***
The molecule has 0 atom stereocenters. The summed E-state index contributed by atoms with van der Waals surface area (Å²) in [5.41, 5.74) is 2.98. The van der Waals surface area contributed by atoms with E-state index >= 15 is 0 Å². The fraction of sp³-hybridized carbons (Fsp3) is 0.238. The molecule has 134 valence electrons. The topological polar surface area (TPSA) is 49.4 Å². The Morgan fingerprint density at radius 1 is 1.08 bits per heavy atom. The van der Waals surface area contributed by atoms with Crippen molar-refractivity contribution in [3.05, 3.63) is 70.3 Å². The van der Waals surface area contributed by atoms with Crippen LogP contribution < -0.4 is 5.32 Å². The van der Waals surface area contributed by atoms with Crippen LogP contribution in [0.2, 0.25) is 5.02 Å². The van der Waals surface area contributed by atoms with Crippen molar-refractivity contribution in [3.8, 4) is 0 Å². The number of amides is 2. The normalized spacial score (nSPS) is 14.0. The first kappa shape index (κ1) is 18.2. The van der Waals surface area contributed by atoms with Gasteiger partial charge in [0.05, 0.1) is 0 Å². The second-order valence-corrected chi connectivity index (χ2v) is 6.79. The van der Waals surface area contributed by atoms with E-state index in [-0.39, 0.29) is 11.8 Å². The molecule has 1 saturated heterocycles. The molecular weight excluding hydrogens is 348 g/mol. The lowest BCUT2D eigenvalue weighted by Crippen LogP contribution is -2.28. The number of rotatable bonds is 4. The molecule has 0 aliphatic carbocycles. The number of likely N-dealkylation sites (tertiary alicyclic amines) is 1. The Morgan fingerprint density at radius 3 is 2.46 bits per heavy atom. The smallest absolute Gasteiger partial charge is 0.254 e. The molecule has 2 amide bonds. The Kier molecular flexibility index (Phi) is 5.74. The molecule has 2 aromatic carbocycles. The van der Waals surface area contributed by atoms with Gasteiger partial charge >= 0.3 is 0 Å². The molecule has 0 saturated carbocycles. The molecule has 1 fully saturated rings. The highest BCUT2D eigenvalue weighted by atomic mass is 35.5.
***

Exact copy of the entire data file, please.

The molecule has 0 atom stereocenters. The summed E-state index contributed by atoms with van der Waals surface area (Å²) in [5.41, 5.74) is 2.98. The van der Waals surface area contributed by atoms with E-state index >= 15 is 0 Å². The fraction of sp³-hybridized carbons (Fsp3) is 0.238. The molecule has 134 valence electrons. The topological polar surface area (TPSA) is 49.4 Å². The Morgan fingerprint density at radius 1 is 1.08 bits per heavy atom. The van der Waals surface area contributed by atoms with Crippen molar-refractivity contribution in [3.05, 3.63) is 70.3 Å². The van der Waals surface area contributed by atoms with Crippen LogP contribution < -0.4 is 5.32 Å². The van der Waals surface area contributed by atoms with Crippen LogP contribution in [0.2, 0.25) is 5.02 Å². The van der Waals surface area contributed by atoms with Crippen molar-refractivity contribution in [3.8, 4) is 0 Å². The number of amides is 2. The normalized spacial score (nSPS) is 14.0. The first kappa shape index (κ1) is 18.2. The van der Waals surface area contributed by atoms with Gasteiger partial charge in [0.05, 0.1) is 0 Å². The second-order valence-corrected chi connectivity index (χ2v) is 6.79. The van der Waals surface area contributed by atoms with E-state index in [-0.39, 0.29) is 11.8 Å². The molecule has 1 saturated heterocycles. The molecular weight excluding hydrogens is 348 g/mol. The lowest BCUT2D eigenvalue weighted by Crippen LogP contribution is -2.28. The number of rotatable bonds is 4. The molecule has 0 aliphatic carbocycles. The number of likely N-dealkylation sites (tertiary alicyclic amines) is 1. The Morgan fingerprint density at radius 3 is 2.46 bits per heavy atom. The smallest absolute Gasteiger partial charge is 0.254 e. The molecule has 2 amide bonds. The Kier molecular flexibility index (Phi) is 5.74. The molecule has 2 aromatic carbocycles. The van der Waals surface area contributed by atoms with Gasteiger partial charge >= 0.3 is 0 Å². The molecule has 0 saturated carbocycles. The molecule has 1 fully saturated rings. The highest BCUT2D eigenvalue weighted by atomic mass is 35.5.